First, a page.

The language used to promote legalising payment for ova donation describes desperate childless couples and young women interested in helping them. The fertility industry heavily markets itself through the lens of altruism. On the whole, however, women are not interested in "donating" unless they are paid and the majority, at least, do it to earn money they need. Desperate Canadian childless couples, going to the U.S. to buy gametes and embryos, have been described as cross-border shoppers. Should we be shopping for gametes and embryos?
We have always formed our most important shared societal values around the two landmark events in each and every human life, birth and death. Commercialising the passing on of human life to the next generation effects a radical change in the values created around birth. A child becomes a wanted product and the more exclusive the product the more it costs — the ova of tall, blond, blue-eyed, athletic, Ivy League graduates are being advertised for up to US$50,000 each.
A next step is designer children — genetic interventions to further enhance embryos' "desirable" characteristics. That, too, will be good business for the fertility industry, especially because the potential market is much larger than just infertile people.
Risks to ova donors are also a serious concern. Ovarian stimulation and ova retrieval involve a small risk of death or serious injury, including of future infertility, and considerable discomfort. A major concern is ensuring the fully informed consent of the donor. As a non-therapeutic procedure, legally, ova donation requires the fullest possible disclosure of harms and risks and free consent. Payment raises concerns about undue influence affecting consent.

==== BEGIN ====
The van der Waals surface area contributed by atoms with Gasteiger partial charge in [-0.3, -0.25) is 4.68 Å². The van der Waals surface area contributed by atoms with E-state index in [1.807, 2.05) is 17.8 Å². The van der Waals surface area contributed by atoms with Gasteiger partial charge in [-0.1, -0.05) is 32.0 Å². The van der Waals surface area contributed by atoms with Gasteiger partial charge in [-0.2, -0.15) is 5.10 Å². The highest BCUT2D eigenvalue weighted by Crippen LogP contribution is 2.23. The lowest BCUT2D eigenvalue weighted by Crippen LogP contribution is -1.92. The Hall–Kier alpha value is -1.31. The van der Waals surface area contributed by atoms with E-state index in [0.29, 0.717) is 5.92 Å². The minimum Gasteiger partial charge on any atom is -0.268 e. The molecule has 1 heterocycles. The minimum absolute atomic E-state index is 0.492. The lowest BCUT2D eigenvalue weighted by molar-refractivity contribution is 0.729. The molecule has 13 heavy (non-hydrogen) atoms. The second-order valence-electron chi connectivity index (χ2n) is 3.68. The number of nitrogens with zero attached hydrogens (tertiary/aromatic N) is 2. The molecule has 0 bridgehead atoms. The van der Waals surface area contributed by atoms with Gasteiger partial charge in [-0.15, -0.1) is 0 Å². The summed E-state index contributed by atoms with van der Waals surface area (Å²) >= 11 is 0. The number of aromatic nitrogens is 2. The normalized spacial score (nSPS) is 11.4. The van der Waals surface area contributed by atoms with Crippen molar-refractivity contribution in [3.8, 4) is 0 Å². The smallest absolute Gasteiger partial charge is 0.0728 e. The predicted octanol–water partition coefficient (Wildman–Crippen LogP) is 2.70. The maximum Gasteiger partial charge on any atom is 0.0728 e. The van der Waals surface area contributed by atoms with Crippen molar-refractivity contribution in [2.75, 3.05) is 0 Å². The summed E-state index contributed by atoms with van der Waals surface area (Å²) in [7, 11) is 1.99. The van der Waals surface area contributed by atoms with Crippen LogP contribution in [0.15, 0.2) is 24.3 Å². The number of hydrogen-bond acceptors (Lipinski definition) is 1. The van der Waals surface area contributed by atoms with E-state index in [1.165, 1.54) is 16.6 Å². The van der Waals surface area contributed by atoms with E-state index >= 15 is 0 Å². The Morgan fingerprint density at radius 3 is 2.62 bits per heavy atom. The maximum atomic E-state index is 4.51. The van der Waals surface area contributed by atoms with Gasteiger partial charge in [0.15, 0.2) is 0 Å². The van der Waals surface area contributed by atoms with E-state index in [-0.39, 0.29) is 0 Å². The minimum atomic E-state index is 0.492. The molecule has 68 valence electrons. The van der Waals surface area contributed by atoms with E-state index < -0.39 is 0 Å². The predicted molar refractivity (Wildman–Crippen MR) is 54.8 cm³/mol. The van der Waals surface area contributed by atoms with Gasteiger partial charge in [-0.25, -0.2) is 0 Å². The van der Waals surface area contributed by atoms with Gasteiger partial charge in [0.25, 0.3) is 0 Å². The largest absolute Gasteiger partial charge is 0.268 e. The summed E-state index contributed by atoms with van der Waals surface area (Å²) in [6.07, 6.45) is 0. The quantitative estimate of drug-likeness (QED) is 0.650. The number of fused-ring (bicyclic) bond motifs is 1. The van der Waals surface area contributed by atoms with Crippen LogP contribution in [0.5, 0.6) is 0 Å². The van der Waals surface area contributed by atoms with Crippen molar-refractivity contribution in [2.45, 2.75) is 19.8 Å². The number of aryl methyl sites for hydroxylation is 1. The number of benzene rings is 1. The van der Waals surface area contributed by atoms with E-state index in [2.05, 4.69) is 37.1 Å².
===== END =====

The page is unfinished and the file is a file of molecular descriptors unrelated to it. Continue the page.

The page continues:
Some advocates of payment draw an analogy between payment for abortion and payment for gametes, but the similarities are superficial, at best. Whatever our views on the morality and ethics of abortion, there is a major difference between paying a physician to carry out a procedure (as is the case in abortion) and paying people for parts of their bodies and, arguably, the most intimate and precious aspect of those bodies — their ability to pass on life to their children through their gametes.